Working with Acas – informing advice, policy and guidanceTue 28th Apr 2015
Researchers within the Institute for Research into Organisations, Work and Employment (iROWE) at the Lancashire Business School (University of Central Lancashire) have worked with policy-makers at the Advisory, Conciliation and Arbitration Service (Acas) to provide new evidence in the areas of conflict management and downsizing. This research has been financed by grants from Acas and the ESRC. The results inform the work of Acas, which plays a pivotal role in shaping British employment relations and has had a significant impact on both wider practice and policy. These impacts were sustained through the co-ordination of an ESRC seminar series ‘reframing resolution’, co-sponsored by Acas.
The research has been undertaken in an economic and political context in which issues of workplace conflict resolution and downsizing have been central to public policy concerns. This has included a range of consultations over the UK system of dispute resolution and redundancy. A number of themes generated by the research resonate with public policy priorities, particularly the potential for mediation to facilitate dispute resolution and transform employment relations, and also the capacity of managers to handle difficult issues such as downsizing, grievance and discipline.
Benefits and impact
The research has played an important role in shaping the strategic direction of Acas and has resulted in the new Acas strategic plan being reformulated to emphasise the importance of promoting conflict management alongside their longstanding mission to improve dispute resolution. In the longer term, this will affect the way in which Acas delivers its services, advises key stakeholders (including government) and trains its staff.
iROWE research has resulted in new and revised guidance published by Acas. Dr Ian Ashman’s work on downsizing was integrated into a new guidance booklet on redundancy handling for managers (Acas 2012). The work led by Dr Richard Saundry informed the development of new guidance provided on ‘Representation at Work’ (Acas, 2010:18) and was used to highlight the positive role played by representatives in disciplinary and grievance hearings. In addition, research into the role of unions in workplace mediation (Saundry et al., 2013) informed the development of ‘Mediation – a guide for trade union representatives’ which was launched at the 2010 TUC Congress. Saundry and colleagues’ programme of research into workplace mediation was also widely cited in the reformulated guide to workplace mediation produced by Acas and the CIPD in February 2013.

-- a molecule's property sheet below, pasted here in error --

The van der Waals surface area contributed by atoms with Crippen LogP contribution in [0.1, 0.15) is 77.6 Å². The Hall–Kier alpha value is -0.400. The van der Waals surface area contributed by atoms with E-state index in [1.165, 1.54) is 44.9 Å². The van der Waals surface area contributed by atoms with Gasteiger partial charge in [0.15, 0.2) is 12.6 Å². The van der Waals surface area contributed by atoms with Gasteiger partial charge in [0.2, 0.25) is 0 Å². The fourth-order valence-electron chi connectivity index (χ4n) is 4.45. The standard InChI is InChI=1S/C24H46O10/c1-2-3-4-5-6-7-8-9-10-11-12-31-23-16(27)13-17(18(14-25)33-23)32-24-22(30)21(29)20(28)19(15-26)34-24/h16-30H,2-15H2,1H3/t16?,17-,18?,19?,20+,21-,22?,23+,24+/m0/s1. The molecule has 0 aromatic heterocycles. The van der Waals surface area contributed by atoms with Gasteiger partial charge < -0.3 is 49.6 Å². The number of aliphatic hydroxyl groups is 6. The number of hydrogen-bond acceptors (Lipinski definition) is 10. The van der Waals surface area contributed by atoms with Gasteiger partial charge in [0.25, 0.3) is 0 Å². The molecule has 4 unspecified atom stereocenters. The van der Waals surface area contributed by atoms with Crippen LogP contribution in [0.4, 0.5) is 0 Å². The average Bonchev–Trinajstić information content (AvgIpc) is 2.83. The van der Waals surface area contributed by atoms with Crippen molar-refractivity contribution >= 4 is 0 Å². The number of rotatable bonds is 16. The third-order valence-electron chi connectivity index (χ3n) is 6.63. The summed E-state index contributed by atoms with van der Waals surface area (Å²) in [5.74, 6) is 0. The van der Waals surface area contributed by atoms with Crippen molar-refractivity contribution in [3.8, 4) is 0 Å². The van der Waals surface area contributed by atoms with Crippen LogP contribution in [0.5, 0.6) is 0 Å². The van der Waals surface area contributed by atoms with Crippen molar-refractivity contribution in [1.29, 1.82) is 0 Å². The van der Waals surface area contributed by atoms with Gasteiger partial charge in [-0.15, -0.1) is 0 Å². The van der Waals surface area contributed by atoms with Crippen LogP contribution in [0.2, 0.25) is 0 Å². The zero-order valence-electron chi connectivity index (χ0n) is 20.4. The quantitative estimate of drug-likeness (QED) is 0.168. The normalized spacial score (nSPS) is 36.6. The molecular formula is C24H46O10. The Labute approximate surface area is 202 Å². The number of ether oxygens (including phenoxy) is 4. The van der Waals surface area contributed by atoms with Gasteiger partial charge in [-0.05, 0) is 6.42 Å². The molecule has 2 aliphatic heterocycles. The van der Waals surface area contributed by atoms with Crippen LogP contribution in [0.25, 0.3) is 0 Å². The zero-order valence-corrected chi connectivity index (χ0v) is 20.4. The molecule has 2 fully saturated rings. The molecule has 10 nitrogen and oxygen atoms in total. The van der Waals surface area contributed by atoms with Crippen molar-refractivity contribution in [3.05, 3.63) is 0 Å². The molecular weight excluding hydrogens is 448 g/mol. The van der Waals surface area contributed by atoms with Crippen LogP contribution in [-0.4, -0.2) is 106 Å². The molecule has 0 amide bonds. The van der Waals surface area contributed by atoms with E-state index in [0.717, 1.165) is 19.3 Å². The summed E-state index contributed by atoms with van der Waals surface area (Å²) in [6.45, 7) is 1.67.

The research has informed the development of policy. An Acas Policy Discussion Paper ‘The Future of Workplace Relations’ (Podro 2011), cited iROWE research to suggest that tensions between the approaches of line managers and HR practitioners could undermine informal dispute resolution, and also highlighted the role of mediation in improved workplace relations. Consequently, this informed the Acas response to the government’s consultation on ‘Resolving Workplace Disputes’ (Acas 2011). iROWE research was also cited by the government in the response to consultations over the use of contributory no fault dismissal for micro businesses (BIS, 2012) as evidence that changes would increase uncertainty for SMEs and could have the impact of undermining employee engagement. Most recently research into the participants’ experience of mediation has been cited in advice provided to the Australian Fair Work Commission in relation to the implementation of mediation in bullying and harassment cases.
Ashman’s work has been important in informing the Acas response to changing government policy in relation to redundancy consultation. The Acas response to the government’s call for evidence on this matter was contained in a letter dated 31st January 2012. On 6 April 2013, new government legislation came into effect relating to redundancy consultation. Acas were asked by the government to accompany these changes with new guidance for managers and organisations to ‘to help employers understand their legal obligations and sets out the principles and behaviours behind a good quality consultation to help employers manage collective redundancies more effectively’.
The work led by Ashman and Saundry has raised awareness, informed practice and garnered considerable coverage across a variety of major media outlets.
Acas (2010) Representation at Work, London: Acas Acas (2011) Resolving Workplace Disputes – A Consultation – Response
Acas(2012) Redundancy Handling Saundry, R., McArdle, L. and Thomas, P. (2013) ‘Reframing workplace relations? Conflict resolution and mediation in a Primary Care Trust’, Work Employment and Society, 27:2, 213–231.